By: L.N. Reklai

May 2, 2017 (Koror, Palau) Court denies Koror State Government’s request for preliminary injunction against the House of Traditional Leaders for imposing “bul” on the Jellyfish Lake.

Koror State Government’s request to convert the Temporary Restraining Order to preliminary injunction, which would stop Koror House of Traditional Leaders from imposing a moratorium on Jelly Fish Lake until the case has been resolved by the court, was denied by the court on Tuesday, May 2, 2017.


Request seeks to keep defendants (HOTL) from restricting public access to Jellyfish Lake by use of the traditional moratorium “bul” or interfering with anyone who wishes to go to the Lake.

Furthermore, it seeks to prohibit HOTL from requiring Governor Adachi to apologize or to withdraw Koror State Government’s public notices that Jellyfish Lake remains open.

Emphasizing that the hearing was not to decide the traditional authority of the House of Traditional Leaders, the Court stated it only had to decide whether it was necessary to maintain the status quo until the adjudication of the Koror State Government’s claims.

On the injunction to prohibit HOTL from requiring Governor Adachi to apologize and withdraw his public notices, the court deems the request too broad. The terms are too broad and cover many “perfectly lawful acts” including freedom of expression according to the court’s order.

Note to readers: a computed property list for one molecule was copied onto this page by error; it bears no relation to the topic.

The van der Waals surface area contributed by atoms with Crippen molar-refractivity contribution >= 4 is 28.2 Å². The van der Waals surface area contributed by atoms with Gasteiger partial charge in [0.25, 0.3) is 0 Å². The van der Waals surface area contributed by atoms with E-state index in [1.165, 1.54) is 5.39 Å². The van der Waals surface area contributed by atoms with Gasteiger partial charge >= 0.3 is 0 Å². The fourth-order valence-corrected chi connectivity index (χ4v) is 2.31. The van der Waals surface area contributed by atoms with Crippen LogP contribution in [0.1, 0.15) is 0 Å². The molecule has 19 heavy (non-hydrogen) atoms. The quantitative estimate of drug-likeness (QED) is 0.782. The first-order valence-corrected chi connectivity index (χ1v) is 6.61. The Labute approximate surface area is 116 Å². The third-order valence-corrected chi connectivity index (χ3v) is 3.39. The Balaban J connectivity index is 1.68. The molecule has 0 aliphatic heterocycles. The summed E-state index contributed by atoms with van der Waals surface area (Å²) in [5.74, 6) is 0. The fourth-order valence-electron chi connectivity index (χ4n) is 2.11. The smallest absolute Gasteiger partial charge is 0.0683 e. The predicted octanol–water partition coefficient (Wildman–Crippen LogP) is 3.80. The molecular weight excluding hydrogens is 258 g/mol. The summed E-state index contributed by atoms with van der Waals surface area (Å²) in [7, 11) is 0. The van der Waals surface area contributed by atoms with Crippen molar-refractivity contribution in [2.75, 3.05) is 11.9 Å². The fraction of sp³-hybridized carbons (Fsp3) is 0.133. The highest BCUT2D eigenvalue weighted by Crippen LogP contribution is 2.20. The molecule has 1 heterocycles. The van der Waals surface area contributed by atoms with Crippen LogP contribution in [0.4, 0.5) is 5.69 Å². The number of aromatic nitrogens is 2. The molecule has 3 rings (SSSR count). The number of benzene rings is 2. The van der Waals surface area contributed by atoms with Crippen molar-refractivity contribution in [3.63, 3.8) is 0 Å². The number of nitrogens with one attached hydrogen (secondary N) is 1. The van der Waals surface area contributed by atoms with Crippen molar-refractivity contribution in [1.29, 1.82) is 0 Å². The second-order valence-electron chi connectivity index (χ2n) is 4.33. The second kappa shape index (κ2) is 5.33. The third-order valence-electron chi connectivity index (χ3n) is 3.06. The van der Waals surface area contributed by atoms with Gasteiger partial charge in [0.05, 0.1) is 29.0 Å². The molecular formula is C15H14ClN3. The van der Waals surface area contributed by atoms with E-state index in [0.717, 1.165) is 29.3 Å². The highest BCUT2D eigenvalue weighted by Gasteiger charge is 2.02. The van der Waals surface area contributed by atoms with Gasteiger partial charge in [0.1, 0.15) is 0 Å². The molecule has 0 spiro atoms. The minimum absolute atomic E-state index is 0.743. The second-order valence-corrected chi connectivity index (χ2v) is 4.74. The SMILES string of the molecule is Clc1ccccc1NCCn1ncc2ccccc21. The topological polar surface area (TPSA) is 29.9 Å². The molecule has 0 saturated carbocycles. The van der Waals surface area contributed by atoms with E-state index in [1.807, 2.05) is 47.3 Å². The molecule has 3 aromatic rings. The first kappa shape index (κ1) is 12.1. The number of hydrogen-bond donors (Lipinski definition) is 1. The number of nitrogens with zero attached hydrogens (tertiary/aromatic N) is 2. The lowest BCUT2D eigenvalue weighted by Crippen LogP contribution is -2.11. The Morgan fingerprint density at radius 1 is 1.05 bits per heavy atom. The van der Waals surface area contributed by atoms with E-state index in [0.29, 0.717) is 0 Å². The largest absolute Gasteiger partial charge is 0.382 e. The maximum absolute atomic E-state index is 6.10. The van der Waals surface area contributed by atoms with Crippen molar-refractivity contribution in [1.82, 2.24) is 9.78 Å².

Regarding KSG’s motion to prohibit HOTL from restricting access to the Jellyfish Lake, stating that neither the State nor the national government had given the HOTL the authority to declare BUL and impose punishment for violation, the court states that this raised a lot of questions such as “what legal effect, if any, does BUL declared by HOTL have absent further ratification by the state or national government? Or what sanctions if any, may lawfully be imposed as punishment for violating the BUL?”.

According to the court, the question “is not whether the actions are authorized by law but where those actions are prohibited by law”. If the answer to this question is no, the court states, it is then irrelevant whether HOTL is authorize or not to declare and enforce BUL.

No law or constitutional provision has been violated by HOTL, no sufficient evidence has been given to undermine the traditional authority of HOTL to declare BUL and no evidence that enforcement efforts of HOTL will include unlawful acts has been made known, states the court.

On public harm, court also states that the existing laws imposing civil and criminal liability are sufficient to deter any illegal actions.  The threatened harm is primarily financial and the court finds no reason to grant the relief.

The court in denying the preliminary injunction also lifted the restraining order issued on April 25, 2017 prohibiting Koror State House of Traditional Leaders from imposing BUL on the Jellyfish Lake. [/restrict]